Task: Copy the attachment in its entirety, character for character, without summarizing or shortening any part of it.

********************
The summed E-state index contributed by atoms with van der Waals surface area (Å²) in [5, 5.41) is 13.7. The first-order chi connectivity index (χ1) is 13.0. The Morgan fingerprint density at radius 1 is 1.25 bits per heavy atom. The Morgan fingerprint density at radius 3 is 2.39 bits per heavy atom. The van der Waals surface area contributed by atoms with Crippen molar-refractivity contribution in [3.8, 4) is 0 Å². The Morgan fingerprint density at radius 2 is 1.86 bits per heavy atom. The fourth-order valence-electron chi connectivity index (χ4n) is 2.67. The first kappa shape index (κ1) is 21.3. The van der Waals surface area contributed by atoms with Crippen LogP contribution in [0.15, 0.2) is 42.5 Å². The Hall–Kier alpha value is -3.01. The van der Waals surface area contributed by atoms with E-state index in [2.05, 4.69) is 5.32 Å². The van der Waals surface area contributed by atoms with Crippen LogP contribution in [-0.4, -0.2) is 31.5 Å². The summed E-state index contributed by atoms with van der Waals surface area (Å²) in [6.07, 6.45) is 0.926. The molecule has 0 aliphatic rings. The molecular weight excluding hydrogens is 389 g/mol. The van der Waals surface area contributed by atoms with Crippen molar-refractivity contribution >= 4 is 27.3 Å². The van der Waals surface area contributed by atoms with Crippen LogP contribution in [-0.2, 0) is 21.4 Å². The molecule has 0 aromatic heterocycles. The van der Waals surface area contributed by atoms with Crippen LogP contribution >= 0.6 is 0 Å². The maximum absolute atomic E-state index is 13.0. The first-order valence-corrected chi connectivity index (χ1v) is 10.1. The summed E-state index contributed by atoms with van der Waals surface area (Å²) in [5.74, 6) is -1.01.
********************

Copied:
The summed E-state index contributed by atoms with van der Waals surface area (Å²) in [5, 5.41) is 13.7. The first-order chi connectivity index (χ1) is 13.0. The Morgan fingerprint density at radius 1 is 1.25 bits per heavy atom. The Morgan fingerprint density at radius 3 is 2.39 bits per heavy atom. The van der Waals surface area contributed by atoms with Crippen molar-refractivity contribution in [3.8, 4) is 0 Å². The Morgan fingerprint density at radius 2 is 1.86 bits per heavy atom. The fourth-order valence-electron chi connectivity index (χ4n) is 2.67. The first kappa shape index (κ1) is 21.3. The van der Waals surface area contributed by atoms with Crippen LogP contribution in [0.15, 0.2) is 42.5 Å². The Hall–Kier alpha value is -3.01. The van der Waals surface area contributed by atoms with E-state index in [2.05, 4.69) is 5.32 Å². The van der Waals surface area contributed by atoms with Crippen LogP contribution in [-0.4, -0.2) is 31.5 Å². The summed E-state index contributed by atoms with van der Waals surface area (Å²) in [6.07, 6.45) is 0.926. The molecule has 0 aliphatic rings. The molecular weight excluding hydrogens is 389 g/mol. The van der Waals surface area contributed by atoms with Crippen molar-refractivity contribution >= 4 is 27.3 Å². The van der Waals surface area contributed by atoms with Crippen LogP contribution in [-0.2, 0) is 21.4 Å². The molecule has 0 aromatic heterocycles. The van der Waals surface area contributed by atoms with Crippen LogP contribution >= 0.6 is 0 Å². The maximum absolute atomic E-state index is 13.0. The first-order valence-corrected chi connectivity index (χ1v) is 10.1. The summed E-state index contributed by atoms with van der Waals surface area (Å²) in [5.74, 6) is -1.01.